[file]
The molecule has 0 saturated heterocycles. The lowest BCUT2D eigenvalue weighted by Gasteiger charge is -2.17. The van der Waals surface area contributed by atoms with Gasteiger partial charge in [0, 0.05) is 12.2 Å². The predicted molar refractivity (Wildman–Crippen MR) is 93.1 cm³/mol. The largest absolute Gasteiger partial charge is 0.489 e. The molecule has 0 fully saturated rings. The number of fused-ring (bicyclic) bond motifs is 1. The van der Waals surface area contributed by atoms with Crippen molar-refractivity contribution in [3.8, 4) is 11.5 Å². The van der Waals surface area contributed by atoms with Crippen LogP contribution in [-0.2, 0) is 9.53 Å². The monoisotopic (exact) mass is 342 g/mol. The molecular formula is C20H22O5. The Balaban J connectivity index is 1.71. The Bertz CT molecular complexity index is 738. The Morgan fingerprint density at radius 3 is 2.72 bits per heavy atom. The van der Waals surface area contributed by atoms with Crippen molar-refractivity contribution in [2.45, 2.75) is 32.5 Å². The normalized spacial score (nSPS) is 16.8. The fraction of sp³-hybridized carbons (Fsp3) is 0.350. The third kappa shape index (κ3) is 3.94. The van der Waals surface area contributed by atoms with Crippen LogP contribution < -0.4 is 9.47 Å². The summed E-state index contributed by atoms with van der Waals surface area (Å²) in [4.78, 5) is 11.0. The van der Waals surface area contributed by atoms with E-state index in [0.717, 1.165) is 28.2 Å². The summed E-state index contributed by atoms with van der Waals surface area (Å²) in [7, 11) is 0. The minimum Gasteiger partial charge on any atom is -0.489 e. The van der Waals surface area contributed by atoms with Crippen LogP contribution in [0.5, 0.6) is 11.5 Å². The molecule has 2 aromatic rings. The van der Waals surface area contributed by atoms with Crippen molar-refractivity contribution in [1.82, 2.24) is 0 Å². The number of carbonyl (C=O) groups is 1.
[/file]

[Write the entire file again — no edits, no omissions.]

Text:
The molecule has 0 saturated heterocycles. The lowest BCUT2D eigenvalue weighted by Gasteiger charge is -2.17. The van der Waals surface area contributed by atoms with Gasteiger partial charge in [0, 0.05) is 12.2 Å². The predicted molar refractivity (Wildman–Crippen MR) is 93.1 cm³/mol. The largest absolute Gasteiger partial charge is 0.489 e. The molecule has 0 fully saturated rings. The number of fused-ring (bicyclic) bond motifs is 1. The van der Waals surface area contributed by atoms with Crippen molar-refractivity contribution in [3.8, 4) is 11.5 Å². The van der Waals surface area contributed by atoms with Crippen LogP contribution in [-0.2, 0) is 9.53 Å². The monoisotopic (exact) mass is 342 g/mol. The molecular formula is C20H22O5. The Balaban J connectivity index is 1.71. The Bertz CT molecular complexity index is 738. The Morgan fingerprint density at radius 3 is 2.72 bits per heavy atom. The van der Waals surface area contributed by atoms with Crippen molar-refractivity contribution in [2.45, 2.75) is 32.5 Å². The normalized spacial score (nSPS) is 16.8. The fraction of sp³-hybridized carbons (Fsp3) is 0.350. The third kappa shape index (κ3) is 3.94. The van der Waals surface area contributed by atoms with Crippen LogP contribution < -0.4 is 9.47 Å². The summed E-state index contributed by atoms with van der Waals surface area (Å²) in [4.78, 5) is 11.0. The van der Waals surface area contributed by atoms with E-state index in [0.717, 1.165) is 28.2 Å². The summed E-state index contributed by atoms with van der Waals surface area (Å²) in [7, 11) is 0. The minimum Gasteiger partial charge on any atom is -0.489 e. The van der Waals surface area contributed by atoms with Crippen LogP contribution in [0.5, 0.6) is 11.5 Å². The molecule has 2 aromatic rings. The van der Waals surface area contributed by atoms with Crippen molar-refractivity contribution in [1.82, 2.24) is 0 Å². The number of carbonyl (C=O) groups is 1.